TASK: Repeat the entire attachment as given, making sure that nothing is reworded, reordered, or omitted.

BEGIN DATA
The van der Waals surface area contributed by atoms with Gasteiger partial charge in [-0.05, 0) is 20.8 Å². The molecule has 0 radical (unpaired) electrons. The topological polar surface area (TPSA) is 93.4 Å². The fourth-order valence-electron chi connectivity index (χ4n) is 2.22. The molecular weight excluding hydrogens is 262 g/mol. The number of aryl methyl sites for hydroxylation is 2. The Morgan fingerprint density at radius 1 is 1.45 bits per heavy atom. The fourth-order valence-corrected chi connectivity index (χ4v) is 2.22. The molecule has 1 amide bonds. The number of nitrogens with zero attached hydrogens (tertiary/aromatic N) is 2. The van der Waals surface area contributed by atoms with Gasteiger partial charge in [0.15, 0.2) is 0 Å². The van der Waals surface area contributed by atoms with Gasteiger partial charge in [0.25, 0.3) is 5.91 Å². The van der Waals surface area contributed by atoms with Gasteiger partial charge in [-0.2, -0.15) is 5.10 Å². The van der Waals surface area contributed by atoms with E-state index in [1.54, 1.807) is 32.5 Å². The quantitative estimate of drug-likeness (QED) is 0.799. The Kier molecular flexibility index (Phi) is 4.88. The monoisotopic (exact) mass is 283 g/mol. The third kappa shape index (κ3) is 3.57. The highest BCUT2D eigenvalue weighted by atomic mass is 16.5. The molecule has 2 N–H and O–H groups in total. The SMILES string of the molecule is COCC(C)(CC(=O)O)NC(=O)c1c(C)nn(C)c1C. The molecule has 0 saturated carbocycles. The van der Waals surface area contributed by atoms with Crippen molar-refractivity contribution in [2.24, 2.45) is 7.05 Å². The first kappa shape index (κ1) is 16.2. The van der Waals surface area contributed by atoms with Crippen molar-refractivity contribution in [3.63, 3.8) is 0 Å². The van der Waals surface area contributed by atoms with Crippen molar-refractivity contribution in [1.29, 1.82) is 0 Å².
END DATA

The van der Waals surface area contributed by atoms with Gasteiger partial charge in [-0.05, 0) is 20.8 Å². The molecule has 0 radical (unpaired) electrons. The topological polar surface area (TPSA) is 93.4 Å². The fourth-order valence-electron chi connectivity index (χ4n) is 2.22. The molecular weight excluding hydrogens is 262 g/mol. The number of aryl methyl sites for hydroxylation is 2. The Morgan fingerprint density at radius 1 is 1.45 bits per heavy atom. The fourth-order valence-corrected chi connectivity index (χ4v) is 2.22. The molecule has 1 amide bonds. The number of nitrogens with zero attached hydrogens (tertiary/aromatic N) is 2. The van der Waals surface area contributed by atoms with Gasteiger partial charge in [0.15, 0.2) is 0 Å². The van der Waals surface area contributed by atoms with Gasteiger partial charge in [0.25, 0.3) is 5.91 Å². The van der Waals surface area contributed by atoms with Gasteiger partial charge in [-0.2, -0.15) is 5.10 Å². The van der Waals surface area contributed by atoms with E-state index in [1.54, 1.807) is 32.5 Å². The quantitative estimate of drug-likeness (QED) is 0.799. The Kier molecular flexibility index (Phi) is 4.88. The monoisotopic (exact) mass is 283 g/mol. The third kappa shape index (κ3) is 3.57. The highest BCUT2D eigenvalue weighted by atomic mass is 16.5. The molecule has 2 N–H and O–H groups in total. The SMILES string of the molecule is COCC(C)(CC(=O)O)NC(=O)c1c(C)nn(C)c1C. The molecule has 0 saturated carbocycles. The van der Waals surface area contributed by atoms with Crippen molar-refractivity contribution in [2.24, 2.45) is 7.05 Å². The first kappa shape index (κ1) is 16.2. The van der Waals surface area contributed by atoms with Crippen molar-refractivity contribution in [3.63, 3.8) is 0 Å². The van der Waals surface area contributed by atoms with Crippen molar-refractivity contribution in [1.29, 1.82) is 0 Å².